By: Dr. Baswanthrao Malipatil, Consultant Medical Oncology, Columbia Asia Hospital Whitefield
Cancer is an uncontrolled growth of anomalous cells anywhere in the body. The growth of these uncharacteristic cells are termed as cancer which can penetrate into the normal body tissues and form lumps of malignant cells or masses of tissue called tumours. Cancer can start developing almost anywhere in the human body and when these cells grow old or damaged, they die and new cells take their place.
Breast cancer is one of the most belligerent cancer among women leading to death. Age doesn’t matter for a breast cancer, but the risk doubles each decade after menopause, after which the surge slackens. Survival rates of breast cancer have now improved worldwide, because of the advanced medical facilities and diagnosis at an early stage.
Every woman should be aware of the symptoms, as after puberty a woman breast consists of connective tissues, fats, thousands of lobules and ting glands that helps in producing milk for breast feeding. These tiny cells or ducts carry the milk to the nipple. At times the cell growth rapidly multiplies resulting in breast cancer. In many women it usually begins with the inner lining of milk ducts or the lobules that supply them with milk. From here it gradually starts spreading to other parts of the human body.
Life events also plays a major role among women in the development of breast cancer, includes early menarche, delayed mother-hood after the age 30, infertility and also late menopause after age 55. All these factors intensify the woman’s lifetime exposure to oestrogen and progesterone leading to a high risk of breast cancer. Oral contraceptives which includes both these hormones also develops a small menace among the young women today.
When younger women are diagnosed with breast cancer it is not only alarming but also emotionally traumatic for the patients. These young women are either single or have young children. It thus makes it emotionally difficult for them to ‘break the news’ to their family and friends. Doctors say that breast cancer cases are increasing in developing countries due to increase in life expectancy, increased urbanization and adoption of western lifestyles. In fact, due to lack of awareness, majority of breast cancers are detected late in developing countries.
Warning signs of breast cancer:
· Nipple retraction: When a nipple appears to turn inwards, it is a key sign of breast cancer which most women aren’t aware of. It is caused due to the tumour which is located in the centre of the breast, which shortens and pulls in the nipple involving the milk ducts.
· A swollen lymph under your arm: Many people notice a lump in the armpit, but not around the breast, they ignore it thinking it’s non-cancerous. But it can be a sign of cancer which has spread to the lymph nodes, and at times it is spotted even before it appears on the breast.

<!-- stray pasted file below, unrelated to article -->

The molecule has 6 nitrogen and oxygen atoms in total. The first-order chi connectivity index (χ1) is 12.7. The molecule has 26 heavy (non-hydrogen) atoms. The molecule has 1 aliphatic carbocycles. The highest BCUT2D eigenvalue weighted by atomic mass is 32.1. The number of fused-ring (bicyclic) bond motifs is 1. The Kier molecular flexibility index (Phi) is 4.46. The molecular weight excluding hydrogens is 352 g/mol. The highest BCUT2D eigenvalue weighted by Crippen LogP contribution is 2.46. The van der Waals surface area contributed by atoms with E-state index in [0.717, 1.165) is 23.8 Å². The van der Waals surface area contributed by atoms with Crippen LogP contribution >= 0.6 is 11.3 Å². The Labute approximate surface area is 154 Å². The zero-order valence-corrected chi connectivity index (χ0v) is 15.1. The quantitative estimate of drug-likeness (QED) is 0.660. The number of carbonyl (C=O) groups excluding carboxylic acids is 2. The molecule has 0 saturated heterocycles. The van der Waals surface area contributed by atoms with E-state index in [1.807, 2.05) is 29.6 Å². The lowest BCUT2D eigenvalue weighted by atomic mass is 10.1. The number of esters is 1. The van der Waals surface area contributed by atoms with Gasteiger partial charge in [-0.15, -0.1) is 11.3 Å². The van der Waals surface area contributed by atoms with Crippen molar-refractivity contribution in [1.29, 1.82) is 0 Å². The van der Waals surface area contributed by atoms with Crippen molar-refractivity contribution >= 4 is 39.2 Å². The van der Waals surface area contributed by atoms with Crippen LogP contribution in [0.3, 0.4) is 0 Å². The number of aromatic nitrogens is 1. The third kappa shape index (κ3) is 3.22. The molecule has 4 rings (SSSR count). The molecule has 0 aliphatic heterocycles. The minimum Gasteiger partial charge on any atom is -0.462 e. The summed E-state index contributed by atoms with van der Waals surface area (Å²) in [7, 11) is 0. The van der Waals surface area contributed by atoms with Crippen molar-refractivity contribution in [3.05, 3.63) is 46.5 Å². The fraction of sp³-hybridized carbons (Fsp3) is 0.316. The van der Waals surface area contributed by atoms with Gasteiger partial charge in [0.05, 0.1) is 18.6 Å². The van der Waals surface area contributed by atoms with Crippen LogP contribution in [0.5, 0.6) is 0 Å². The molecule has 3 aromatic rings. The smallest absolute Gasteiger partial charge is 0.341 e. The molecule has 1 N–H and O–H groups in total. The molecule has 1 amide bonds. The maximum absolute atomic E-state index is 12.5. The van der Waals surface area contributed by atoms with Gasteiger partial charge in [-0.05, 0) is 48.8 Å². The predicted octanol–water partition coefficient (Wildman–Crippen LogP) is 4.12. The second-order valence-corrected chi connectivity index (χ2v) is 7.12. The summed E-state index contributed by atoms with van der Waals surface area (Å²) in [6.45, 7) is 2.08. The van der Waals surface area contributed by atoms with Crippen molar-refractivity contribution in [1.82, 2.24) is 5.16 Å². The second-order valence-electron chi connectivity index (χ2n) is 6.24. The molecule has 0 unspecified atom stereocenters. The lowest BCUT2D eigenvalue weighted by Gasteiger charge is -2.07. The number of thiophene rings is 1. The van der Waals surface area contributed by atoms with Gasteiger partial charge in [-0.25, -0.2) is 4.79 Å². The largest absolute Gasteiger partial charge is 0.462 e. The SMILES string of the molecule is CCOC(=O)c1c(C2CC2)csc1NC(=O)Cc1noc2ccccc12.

· Changes in breast sign: If there is a swelling or shrinking found in any one of the breast, it is something to noted.
· Thickening of the nipple: Any changes in the skin surrounding the nipple area, it could be either be thickening, puckering, dimpling or itching of the nipple which should never be ignored.
· Presence of rashes: If rashes are found across both the breast, it shouldn’t be brushed away thinking it’s an allergy. Because it could also be a sign of inflammatory breast cancer.
How to reduce your risk of breast cancer?
· Weight control: Being overweight or obese increases the risk of breast cancer. It’s easy to tune out because it gets said so often, but maintaining a healthy weight is an important goal for everyone. This is especially true if obesity occurs later in life, particularly after menopause.
· Breast-feed: Breast-feeding might play a role in breast cancer prevention. The longer you breast-feed, the greater the protective effect.
· Keeping you fit: Be physically active. Physical activity can help you maintain a healthy weight, which, in turn, helps prevent breast cancer. Regular exercise can also go a long way in improving your body’s metabolism and controlling weight.
· Healthy diet: Diet plays a very small but measurable role in breast cancer prevention. Dietary fats may increase your risk of developing breast cancer, and fruits, vegetables, and grains may help to reduce the risk. Embrace a diet high in vegetables and fruit and low in sugared drinks, refined carbohydrates and fatty foods. Eat lean protein such as fish or chicken breast and eat red meat in moderation, if at all.
· Avoid alcohol: While moderate drinking can be good for the heart in older adults, even low levels of intake can increase the risk of breast cancer. However, if you choose to drink alcohol including beer, wine or liquor try to limit yourself to no more than one – two drink/week.